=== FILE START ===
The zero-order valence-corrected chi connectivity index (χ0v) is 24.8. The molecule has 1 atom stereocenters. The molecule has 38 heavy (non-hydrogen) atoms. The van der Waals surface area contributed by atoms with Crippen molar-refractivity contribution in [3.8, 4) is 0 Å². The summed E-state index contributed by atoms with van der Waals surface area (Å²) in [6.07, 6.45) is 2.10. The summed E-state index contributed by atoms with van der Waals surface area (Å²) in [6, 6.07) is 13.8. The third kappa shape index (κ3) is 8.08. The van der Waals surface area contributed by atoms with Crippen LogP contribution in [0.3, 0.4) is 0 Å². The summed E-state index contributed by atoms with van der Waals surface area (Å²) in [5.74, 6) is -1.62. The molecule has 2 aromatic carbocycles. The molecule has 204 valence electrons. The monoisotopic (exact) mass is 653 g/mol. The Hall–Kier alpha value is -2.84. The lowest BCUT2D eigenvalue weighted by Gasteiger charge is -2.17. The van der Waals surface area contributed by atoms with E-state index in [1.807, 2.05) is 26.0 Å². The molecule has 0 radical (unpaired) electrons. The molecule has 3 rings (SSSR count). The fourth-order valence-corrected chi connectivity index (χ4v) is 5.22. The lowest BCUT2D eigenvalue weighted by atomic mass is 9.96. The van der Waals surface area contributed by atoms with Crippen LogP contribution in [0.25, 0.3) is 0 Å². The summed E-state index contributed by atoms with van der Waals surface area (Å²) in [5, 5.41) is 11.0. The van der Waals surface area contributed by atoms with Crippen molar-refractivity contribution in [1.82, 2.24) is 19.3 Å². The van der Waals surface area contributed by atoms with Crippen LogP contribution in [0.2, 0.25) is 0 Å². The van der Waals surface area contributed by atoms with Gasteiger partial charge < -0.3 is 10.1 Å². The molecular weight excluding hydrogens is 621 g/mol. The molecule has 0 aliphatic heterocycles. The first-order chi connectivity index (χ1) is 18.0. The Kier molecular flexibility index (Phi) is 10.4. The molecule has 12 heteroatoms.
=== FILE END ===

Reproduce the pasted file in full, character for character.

The zero-order valence-corrected chi connectivity index (χ0v) is 24.8. The molecule has 1 atom stereocenters. The molecule has 38 heavy (non-hydrogen) atoms. The van der Waals surface area contributed by atoms with Crippen molar-refractivity contribution in [3.8, 4) is 0 Å². The summed E-state index contributed by atoms with van der Waals surface area (Å²) in [6.07, 6.45) is 2.10. The summed E-state index contributed by atoms with van der Waals surface area (Å²) in [6, 6.07) is 13.8. The third kappa shape index (κ3) is 8.08. The van der Waals surface area contributed by atoms with Crippen LogP contribution in [0.3, 0.4) is 0 Å². The summed E-state index contributed by atoms with van der Waals surface area (Å²) in [5.74, 6) is -1.62. The molecule has 2 aromatic carbocycles. The molecule has 204 valence electrons. The monoisotopic (exact) mass is 653 g/mol. The Hall–Kier alpha value is -2.84. The lowest BCUT2D eigenvalue weighted by Gasteiger charge is -2.17. The van der Waals surface area contributed by atoms with E-state index in [1.807, 2.05) is 26.0 Å². The molecule has 0 radical (unpaired) electrons. The molecule has 3 rings (SSSR count). The fourth-order valence-corrected chi connectivity index (χ4v) is 5.22. The lowest BCUT2D eigenvalue weighted by atomic mass is 9.96. The van der Waals surface area contributed by atoms with Crippen LogP contribution in [0.25, 0.3) is 0 Å². The summed E-state index contributed by atoms with van der Waals surface area (Å²) in [5, 5.41) is 11.0. The van der Waals surface area contributed by atoms with Crippen molar-refractivity contribution in [1.82, 2.24) is 19.3 Å². The van der Waals surface area contributed by atoms with Crippen LogP contribution in [0.2, 0.25) is 0 Å². The van der Waals surface area contributed by atoms with Gasteiger partial charge < -0.3 is 10.1 Å². The molecular weight excluding hydrogens is 621 g/mol. The molecule has 0 aliphatic heterocycles. The first-order chi connectivity index (χ1) is 18.0. The Kier molecular flexibility index (Phi) is 10.4. The molecule has 12 heteroatoms.